Springer Texts in Business and Economics

# Distributed Lags and Dynamic Models

6.1 a. Using the Linear Arithmetic lag given in Eq. (6.2), a 6 year lag

on income gives a regression of consumption on a constant and

6

Zt = J2 (7 — i) Xt_i where Xt denotes income. In this case,

i=0

Zt = 7Xt C 6Xt_i + .. + Xt_6,

The Stata regression output is given below:

. gen ^6=7*ly+6*l. ly+5*l2.ly+4*l3.ly+3*l4.ly+2*l5.ly+l6.ly (6 missing values generated)

. reg lc z_6

 Source SS df MS Number of obs F(1,41) Prob > F R-squared Adj R-squared Root MSE = 43 = 3543.62 = 0.0000 = 0.9886 = 0.9883 = .03037 Model Residual 3.26755259 .037805823 1 41 3.26755259 .000922093 Total 3.30535842 42 .07869901 lc Coef. Std. Err. t P>|t| [95% Conf. Interval] z_6 .cons .0373029 .0006266 -.4950913 .1721567 59.53 -2.88 0.000 0.006 .0360374 -.8427688 .0385684 -.1474138
 From Eq. (6.2)

Pi = [(s C 1) — iP for i = 0,.., 6 with P estimated as the coefficient of Zt (which is z_6 in the regression). This estimate is 0.037 and is statistically significant.

Now we generate the regressors for an Almon lag first-degree polynomial with a far end point constraint using Stata:

. gen Z0= ly+l. ly+l2.ly+l3.ly+l4.ly+l5.ly+l6.ly (6 missing values generated)

B. H. Baltagi, Solutions Manual for Econometrics, Springer Texts in Business and Economics, DOI 10.1007/978-3-642-54548-1—6, © Springer-Verlag Berlin Heidelberg 2015

. gen Z1=0*ly+l. ly+2*l2.ly+3*l3.ly+4*l4.ly+5*l5.ly+6*l6.ly (6 missing values generated)

.gen Z=Z1-7*Z0 (6 missing values generated)

. reg lc Z

 Source SS df MS Number of obs = 43 Model Residual 3.26755293 .037805483 1 41 3.26755293 .000922085 F(1,41) Prob > F R-squared = 3543.66 = 0.0000 = 0.9886 Total 3.30535842 42 .07869901 Adj R-squared Root MSE = 0.9883 = .03037

 lc Coef. Std. Err. t P>|t| [95% Conf. Interval] Z -.0373029 .0006266 -59.53 0.000 -.0385684 -.0360374 _cons -.4950919 .1721559 -2.88 0.006 -.8427679 -.147416

The EViews output for PDL(Y,6,1,2) which is a sixth order lag, first degree polynomial, with a far end point constraint is given by:

Dependent Variable: LNC Method: Least Squares

 Coefficient Std. Error t-Statistic Prob. C -0.495091 0.172156 -2.875817 0.0064 PDL01 0.149212 0.002507 59.52843 0.0000 R-squared 0.988562 Mean dependent var 9.749406 Adjusted R-squared 0.988283 S. D. dependent var 0.280533 S. E. of regression 0.030366 Akaike info criterion -4.105595 Sum squared resid 0.037806 Schwarz criterion -4.023678 Log likelihood 90.27028 Hannan-Quinn criter. -4.075386 F-statistic 3543.634 Durbin-Watson stat 0.221468 Prob(F-statistic) 0.000000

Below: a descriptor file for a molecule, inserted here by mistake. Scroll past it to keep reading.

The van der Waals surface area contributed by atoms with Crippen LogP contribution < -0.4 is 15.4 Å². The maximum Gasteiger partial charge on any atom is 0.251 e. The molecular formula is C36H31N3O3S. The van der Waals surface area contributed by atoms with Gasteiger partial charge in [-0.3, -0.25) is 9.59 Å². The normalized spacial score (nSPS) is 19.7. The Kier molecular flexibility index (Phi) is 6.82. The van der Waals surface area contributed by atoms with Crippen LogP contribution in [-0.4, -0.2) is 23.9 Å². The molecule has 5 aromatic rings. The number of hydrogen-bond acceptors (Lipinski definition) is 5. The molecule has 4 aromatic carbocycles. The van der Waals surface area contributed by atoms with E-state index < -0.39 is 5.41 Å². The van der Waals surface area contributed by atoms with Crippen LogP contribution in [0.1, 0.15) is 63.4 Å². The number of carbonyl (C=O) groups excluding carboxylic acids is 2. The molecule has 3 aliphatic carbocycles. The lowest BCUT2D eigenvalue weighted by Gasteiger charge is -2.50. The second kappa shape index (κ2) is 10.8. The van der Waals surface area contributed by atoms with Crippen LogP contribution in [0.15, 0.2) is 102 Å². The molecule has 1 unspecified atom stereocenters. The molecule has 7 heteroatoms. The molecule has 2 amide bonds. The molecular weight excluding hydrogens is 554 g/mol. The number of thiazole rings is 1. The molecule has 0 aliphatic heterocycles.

b. Using an Almon-lag second degree polynomial described in Eq. (6.4), a

6 year lag on income gives a regression of consumption on a constant,

6 6 6

Z0 = 2^ Xt_i, Zi = 2^ iXt_i and Z2 = i2Xt_i. This yields the Almon-lag

i=0 i=0 i=0

without near or far end-point constraints. A near end-point constraint imposes

0 in Eq. (6.1) which yields a0 — a1 + a2 = 0 in Eq. (6.4). Substituting

for a0 in Eq. (6.4) yields the regression in (6.5).

The following Stata code, generates the variables needed to estimate an Almon lag second-degree polynomial with a near end point constraint:

.gen Z2=0*ly+l. ly+2‘2*l2.ly+3‘2*l3.ly+4‘2*l4.ly+5‘2*l5.ly+6‘2*l6.ly (6 missing values generated)

. gen Z01= Z1+Z0 (6 missing values generated)

. gen Z02= Z2-Z0

(6 missing values generated) . reg lc Z01 Z02

43

1701.72

0.0000

0.9884

0.9878

.03098

 lc Coef. Std. Err. t P>|t| [95% Conf. Interval] Z01 .1708636 .0260634 6.56 0.000 .1181875 .2235397 Z02 -.0441775 .0085125 -5.19 0.000 -.0613819 -.026973 _cons -.8139917 .2306514 -3.53 0.001 -1.280156 -.3478277

The EViews output for PDL(Y,6,2,1) which is a sixth order lag, second degree polynomial, with a near end point constraint is given by:

Dependent Variable: LNC Method: Least Squares

Coefficient Std. Error t-Statistic Prob.

 C -0.813961 0.230649 -3.529009 0.0011 PDL01 0.259216 0.043085 6.016333 0.0000 PDL02 -0.044177 0.008512 -5.189671 0.0000 R-squared 0.988384 Mean dependent var 9.749406 Adjusted R-squared 0.987803 S. D. dependent var 0.280533 S. E. of regression 0.030982 Akaike info criterion -4.043589 Sum squared resid 0.038396 Schwarz criterion -3.920714 Log likelihood 89.93716 Hannan-Quinn criter. -3.998276 F-statistic 1701.718 Durbin-Watson stat 0.377061 Prob(F-statistic) 0.000000 Lag Distribution of LNY i Coefficient Std. Error t-Statistic 0 0.21504 0.03457 6.21968 1 0.34172 0.05213 6.55566 2 0.38006 0.05266 7.21676 3 0.33003 0.03621 9.11501 4 0.19166 0.00402 47.7225 *. | 5 -0.03508 0.04810 0.72915 * . I 6 -0.35016 0.11562 3.02843 Sum of 1.07327 0.02249 47.7225